I had to use a short stout pry bar to get it off, working one side, the top, bottom and finally it came off. to my surprise the inner bearing and dust seal were still on the spindle, not in the hub as they should have been. (See picture #1}.

Again with the pry bar and a 2x3 staub as a fulcrum I was able to pry the bearing from the spindle. After cleaning the spindle it looked perfect. The bearing was another matter.

The inner race of the bearing was black and blue. It had overheated, even though there was plenty of grease on it and the outer race (see Pics #2&3).

I took it to a local trailer manufacturer/repair/maintenance shop, Thibs Trailers, and parts house for all things towable where I get my axle supplies. Their shop foreman told me I had averted a BEARING FAILURE.

That would never have happened if I simply used the EZ Lube method of axle bearing maintenance.

Im NOT saying this will happen to all who use the EZ Lubes on your axles. But to you want to be the one it happens to? I think not!

My advice to those of you who do, hand pack them. If you dont' know how or dont' have time, take it to someone you trust who Will do it correctly. Else you could easily be on the side of the road in the middle of nowhere. Think About it!!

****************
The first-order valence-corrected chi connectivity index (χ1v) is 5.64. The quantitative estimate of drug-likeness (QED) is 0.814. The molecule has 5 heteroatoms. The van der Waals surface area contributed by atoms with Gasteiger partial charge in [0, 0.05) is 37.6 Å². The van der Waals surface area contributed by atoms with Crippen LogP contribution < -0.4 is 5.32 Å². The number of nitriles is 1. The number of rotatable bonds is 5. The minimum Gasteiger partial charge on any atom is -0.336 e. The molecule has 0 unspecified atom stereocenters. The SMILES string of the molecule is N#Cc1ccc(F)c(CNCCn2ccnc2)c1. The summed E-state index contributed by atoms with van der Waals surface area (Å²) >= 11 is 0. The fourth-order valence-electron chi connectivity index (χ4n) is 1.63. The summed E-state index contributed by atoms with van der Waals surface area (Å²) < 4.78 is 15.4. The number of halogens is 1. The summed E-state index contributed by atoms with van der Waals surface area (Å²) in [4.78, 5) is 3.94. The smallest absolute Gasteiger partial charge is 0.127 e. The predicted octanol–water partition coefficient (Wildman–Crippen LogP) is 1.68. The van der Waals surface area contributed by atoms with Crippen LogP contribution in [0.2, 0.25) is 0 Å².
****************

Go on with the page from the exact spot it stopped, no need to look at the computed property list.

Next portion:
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Old 04-03-2020, 08:26 AM   #13
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DouglasReid, wow! This highlights why i also hand pack my trailer bearings. Glad you averted a crisis!
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Old 04-03-2020, 08:29 AM   #14
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DouglasReid, wow! This highlights why i also hand pack my trailer bearings. Glad you averted a crisis!
Thanks, I have been doing this my entire life. I learned from my father when the front wheels on ALL cars were hand packed.